Skoda reveals app that lets couriers unlock your vehicle
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The days of having to request parcels to be delivered to your office or left with the neighbour because you're not home could soon come to an end.
That's because one vehicle manufacturer is developing a system that allows couriers to delivery packages to a car boot.
Skoda is in the midst of creating the technology, which will give delivery firms one-time access to the luggage compartment of your motor so they can drop off goods to a secure location.
The manufacturer - which is part of the VW Group - is working on the system that will give UK customers the choice of giving their car's location and number plate as their delivery address when ordering parcels.
Skoda's DigiLab team is already piloting technology that allows remote access to a car's boot on a one-time basis using an app.
When an order is placed by the vehicle owners, the car's location is displayed to the courier via GPS for delivery.
Using the app, the courier is then granted one-time-only, secured access to open the boot within a pre-defined delivery window.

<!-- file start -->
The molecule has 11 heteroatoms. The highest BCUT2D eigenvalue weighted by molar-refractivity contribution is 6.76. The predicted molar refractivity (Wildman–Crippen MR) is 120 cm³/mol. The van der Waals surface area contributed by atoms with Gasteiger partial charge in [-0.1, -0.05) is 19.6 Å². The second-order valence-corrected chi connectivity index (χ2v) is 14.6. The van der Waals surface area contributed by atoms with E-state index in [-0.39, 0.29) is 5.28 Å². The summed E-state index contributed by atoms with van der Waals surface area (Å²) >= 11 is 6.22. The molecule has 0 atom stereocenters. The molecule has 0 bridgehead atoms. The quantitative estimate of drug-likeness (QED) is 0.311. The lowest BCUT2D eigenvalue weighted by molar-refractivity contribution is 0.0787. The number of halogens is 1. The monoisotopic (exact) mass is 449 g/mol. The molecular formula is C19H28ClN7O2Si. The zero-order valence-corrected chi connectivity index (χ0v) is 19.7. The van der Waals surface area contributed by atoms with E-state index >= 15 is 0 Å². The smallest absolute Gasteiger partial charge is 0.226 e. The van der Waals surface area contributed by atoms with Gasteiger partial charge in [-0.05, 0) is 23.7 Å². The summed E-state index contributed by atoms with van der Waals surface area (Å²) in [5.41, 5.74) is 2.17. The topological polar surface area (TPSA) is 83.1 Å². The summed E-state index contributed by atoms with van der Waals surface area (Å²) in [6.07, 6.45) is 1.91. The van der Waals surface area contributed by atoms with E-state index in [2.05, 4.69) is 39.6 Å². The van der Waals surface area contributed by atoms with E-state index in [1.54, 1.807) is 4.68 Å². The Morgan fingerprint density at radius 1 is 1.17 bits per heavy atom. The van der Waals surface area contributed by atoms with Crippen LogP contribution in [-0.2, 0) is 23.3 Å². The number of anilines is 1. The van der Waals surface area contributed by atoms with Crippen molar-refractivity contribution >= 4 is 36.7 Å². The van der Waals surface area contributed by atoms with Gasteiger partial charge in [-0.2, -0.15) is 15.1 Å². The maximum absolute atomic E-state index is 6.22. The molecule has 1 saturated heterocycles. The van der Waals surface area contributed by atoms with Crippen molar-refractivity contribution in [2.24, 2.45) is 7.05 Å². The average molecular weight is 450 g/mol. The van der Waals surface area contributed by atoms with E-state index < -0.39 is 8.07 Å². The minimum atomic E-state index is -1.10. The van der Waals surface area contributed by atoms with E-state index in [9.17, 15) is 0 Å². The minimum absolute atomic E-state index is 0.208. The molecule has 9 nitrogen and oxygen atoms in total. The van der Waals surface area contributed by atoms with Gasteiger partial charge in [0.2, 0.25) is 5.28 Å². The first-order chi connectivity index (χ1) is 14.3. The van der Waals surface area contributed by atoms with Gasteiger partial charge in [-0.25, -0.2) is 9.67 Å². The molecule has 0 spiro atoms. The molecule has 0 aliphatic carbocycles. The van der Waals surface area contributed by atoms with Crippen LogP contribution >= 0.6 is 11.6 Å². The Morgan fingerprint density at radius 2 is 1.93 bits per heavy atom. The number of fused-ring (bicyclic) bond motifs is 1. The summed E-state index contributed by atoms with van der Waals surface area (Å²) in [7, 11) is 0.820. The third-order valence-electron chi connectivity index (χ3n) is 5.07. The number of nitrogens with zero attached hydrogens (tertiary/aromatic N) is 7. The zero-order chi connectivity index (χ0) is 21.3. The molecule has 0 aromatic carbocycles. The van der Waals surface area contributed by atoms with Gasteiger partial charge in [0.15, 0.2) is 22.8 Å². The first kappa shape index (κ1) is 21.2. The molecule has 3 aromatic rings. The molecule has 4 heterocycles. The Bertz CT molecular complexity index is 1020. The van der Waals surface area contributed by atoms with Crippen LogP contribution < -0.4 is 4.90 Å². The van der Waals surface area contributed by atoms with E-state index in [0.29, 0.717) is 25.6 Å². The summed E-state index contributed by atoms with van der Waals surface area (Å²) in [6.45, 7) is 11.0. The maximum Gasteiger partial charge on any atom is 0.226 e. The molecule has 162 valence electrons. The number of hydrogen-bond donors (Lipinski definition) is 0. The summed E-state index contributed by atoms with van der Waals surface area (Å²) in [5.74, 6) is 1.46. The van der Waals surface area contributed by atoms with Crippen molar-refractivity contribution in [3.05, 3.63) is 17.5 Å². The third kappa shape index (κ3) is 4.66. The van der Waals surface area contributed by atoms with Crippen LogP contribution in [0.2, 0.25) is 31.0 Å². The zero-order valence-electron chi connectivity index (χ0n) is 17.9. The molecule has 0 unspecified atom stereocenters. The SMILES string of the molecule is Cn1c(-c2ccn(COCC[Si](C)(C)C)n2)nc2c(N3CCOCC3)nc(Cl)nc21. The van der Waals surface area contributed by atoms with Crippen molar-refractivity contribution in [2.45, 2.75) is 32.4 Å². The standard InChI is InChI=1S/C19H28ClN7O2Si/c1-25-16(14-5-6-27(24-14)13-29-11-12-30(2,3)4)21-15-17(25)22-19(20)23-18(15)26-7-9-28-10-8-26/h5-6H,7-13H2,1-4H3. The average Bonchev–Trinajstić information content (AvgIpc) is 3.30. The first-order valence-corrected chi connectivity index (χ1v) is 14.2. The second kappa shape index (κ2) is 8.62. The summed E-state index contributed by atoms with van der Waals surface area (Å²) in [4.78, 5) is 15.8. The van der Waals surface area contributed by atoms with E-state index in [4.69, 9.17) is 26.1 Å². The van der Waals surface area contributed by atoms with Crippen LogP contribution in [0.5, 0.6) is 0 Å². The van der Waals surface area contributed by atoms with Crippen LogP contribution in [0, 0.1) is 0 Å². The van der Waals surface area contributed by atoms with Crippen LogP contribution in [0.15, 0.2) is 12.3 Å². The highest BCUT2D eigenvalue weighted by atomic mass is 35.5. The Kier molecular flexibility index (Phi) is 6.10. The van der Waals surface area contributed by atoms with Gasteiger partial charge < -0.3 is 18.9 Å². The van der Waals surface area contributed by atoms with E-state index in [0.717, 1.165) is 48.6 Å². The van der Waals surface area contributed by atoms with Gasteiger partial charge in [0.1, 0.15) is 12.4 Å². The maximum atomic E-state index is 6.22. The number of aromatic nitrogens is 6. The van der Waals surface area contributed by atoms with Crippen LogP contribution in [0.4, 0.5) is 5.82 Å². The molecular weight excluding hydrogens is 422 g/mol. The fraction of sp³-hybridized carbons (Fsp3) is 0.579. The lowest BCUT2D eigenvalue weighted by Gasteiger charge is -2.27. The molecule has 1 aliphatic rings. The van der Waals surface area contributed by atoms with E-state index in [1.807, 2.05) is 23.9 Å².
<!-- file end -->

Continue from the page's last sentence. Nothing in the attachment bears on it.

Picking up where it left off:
They then place the parcel in the boot, subsequently relock the vehicle using the app and the customer is notified about the successful delivery.
The courier is also prompted by the app to take photographic evidence of the delivered goods that is stored in the system and sent as confirmation to the customer.
Skoda says security is a paramount issue for the scheme. With this in mind, data is encrypted and the parcel courier is restricted to opening the vehicle within a short time frame that is defined by the customer.
The feature is already being tested in Skoda's homeland of the Czech Republic.
The car maker has partnered with two of the biggest online retailers in the country - Alaz.cz and Rohlik.cz - to trial the new delivery scheme.
If it's successful, Skoda says it intends to bring the technology to Britain in the future.
Jarmila Plachá, head of Skoda DigiLab, said: 'This pilot project provides a concrete look ahead at how everyday life can be made even simpler and more convenient in future by using state-of-the-art technology.
'I'm looking forward to further developing this project together with our partners.'
Testing of the technology and practicality of the service is ongoing, and the system will be put into the field with the help of a small selection of customers.
It's the latest innovation example being tested by car makers, who are are constantly looking at new ways to improve ease of use, practicality, safety and security for customers.
A case of the latter was highlighted last week, when it was revealed that Toyota had patented a security system that would dispense tear gas into the cabin on the car if it recognised it was being stolen by a thief.
- Daily Mail